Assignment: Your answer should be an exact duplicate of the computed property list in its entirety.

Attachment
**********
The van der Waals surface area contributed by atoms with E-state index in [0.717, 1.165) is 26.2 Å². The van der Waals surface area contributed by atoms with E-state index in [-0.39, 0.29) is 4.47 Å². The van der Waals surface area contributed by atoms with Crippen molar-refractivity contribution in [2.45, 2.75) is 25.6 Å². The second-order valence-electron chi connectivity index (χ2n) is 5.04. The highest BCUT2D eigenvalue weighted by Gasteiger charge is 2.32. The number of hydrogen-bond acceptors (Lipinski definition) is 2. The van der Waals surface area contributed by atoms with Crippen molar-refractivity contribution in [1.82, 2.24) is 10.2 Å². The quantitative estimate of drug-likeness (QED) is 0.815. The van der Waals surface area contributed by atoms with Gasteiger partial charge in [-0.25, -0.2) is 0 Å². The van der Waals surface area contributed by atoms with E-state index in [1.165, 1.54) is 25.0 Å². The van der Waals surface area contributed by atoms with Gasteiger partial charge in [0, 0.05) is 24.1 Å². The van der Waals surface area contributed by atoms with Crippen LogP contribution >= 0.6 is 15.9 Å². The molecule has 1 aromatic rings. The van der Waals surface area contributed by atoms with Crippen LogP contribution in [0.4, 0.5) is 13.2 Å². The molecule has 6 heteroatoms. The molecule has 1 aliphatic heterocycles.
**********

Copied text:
The van der Waals surface area contributed by atoms with E-state index in [0.717, 1.165) is 26.2 Å². The van der Waals surface area contributed by atoms with E-state index in [-0.39, 0.29) is 4.47 Å². The van der Waals surface area contributed by atoms with Crippen molar-refractivity contribution in [2.45, 2.75) is 25.6 Å². The second-order valence-electron chi connectivity index (χ2n) is 5.04. The highest BCUT2D eigenvalue weighted by Gasteiger charge is 2.32. The number of hydrogen-bond acceptors (Lipinski definition) is 2. The van der Waals surface area contributed by atoms with Crippen molar-refractivity contribution in [1.82, 2.24) is 10.2 Å². The quantitative estimate of drug-likeness (QED) is 0.815. The van der Waals surface area contributed by atoms with Gasteiger partial charge in [-0.25, -0.2) is 0 Å². The van der Waals surface area contributed by atoms with E-state index in [1.165, 1.54) is 25.0 Å². The van der Waals surface area contributed by atoms with Gasteiger partial charge in [0, 0.05) is 24.1 Å². The van der Waals surface area contributed by atoms with Crippen LogP contribution >= 0.6 is 15.9 Å². The molecule has 1 aromatic rings. The van der Waals surface area contributed by atoms with Crippen LogP contribution in [0.4, 0.5) is 13.2 Å². The molecule has 6 heteroatoms. The molecule has 1 aliphatic heterocycles.